Monday, November 8, 2010

*Octopus, *Coburn, Alvin Langdon, 1912 (Platinum print)

Coburn is a key figure in the development of American pictorialism because he took photos that had elevated viewpoints. He started out very young. He was given a kodak camera from an uncle in his early teens and his talent grew quickly. His cousin was already known for his photography and he had taken a few of Coburn’s prints for an exhibition in London and that’s how his career got started.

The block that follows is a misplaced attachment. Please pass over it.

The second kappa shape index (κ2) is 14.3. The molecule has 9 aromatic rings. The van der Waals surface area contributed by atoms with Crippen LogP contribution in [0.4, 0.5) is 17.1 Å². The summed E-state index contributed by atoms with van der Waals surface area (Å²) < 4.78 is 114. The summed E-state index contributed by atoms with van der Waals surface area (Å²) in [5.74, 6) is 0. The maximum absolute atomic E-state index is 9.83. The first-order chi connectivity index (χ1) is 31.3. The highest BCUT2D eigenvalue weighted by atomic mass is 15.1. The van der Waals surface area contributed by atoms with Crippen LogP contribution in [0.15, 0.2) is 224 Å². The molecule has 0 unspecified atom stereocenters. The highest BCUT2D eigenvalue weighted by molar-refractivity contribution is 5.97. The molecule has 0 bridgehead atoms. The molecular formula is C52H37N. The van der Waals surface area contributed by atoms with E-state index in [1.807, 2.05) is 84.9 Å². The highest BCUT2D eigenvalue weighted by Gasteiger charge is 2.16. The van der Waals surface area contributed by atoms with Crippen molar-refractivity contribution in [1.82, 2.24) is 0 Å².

To be one of the first to take a photo from a different prospective is definitely a highlight. It would start a whole new realm of ideas and perspectives for what is right and wrong to do in a photo. It questions people’s expectations for specific interpretations. (like the rule of thirds for example… does it make a photo inadequate to have it centered?) What’s interesting about this piece is that its lines bring your eyes to look at the whole picture. The circle in the middle of the paths is intriguing, but yet the spokes of the wheels/ or paths draw me to look at the outskirts of the photo. The shadow makes me think about what it might be a shadow of, then it is interesting to see the comparison of it vs the small trees in the park. Compositionally there is a lot going on in the photo, yet it is so simple. 

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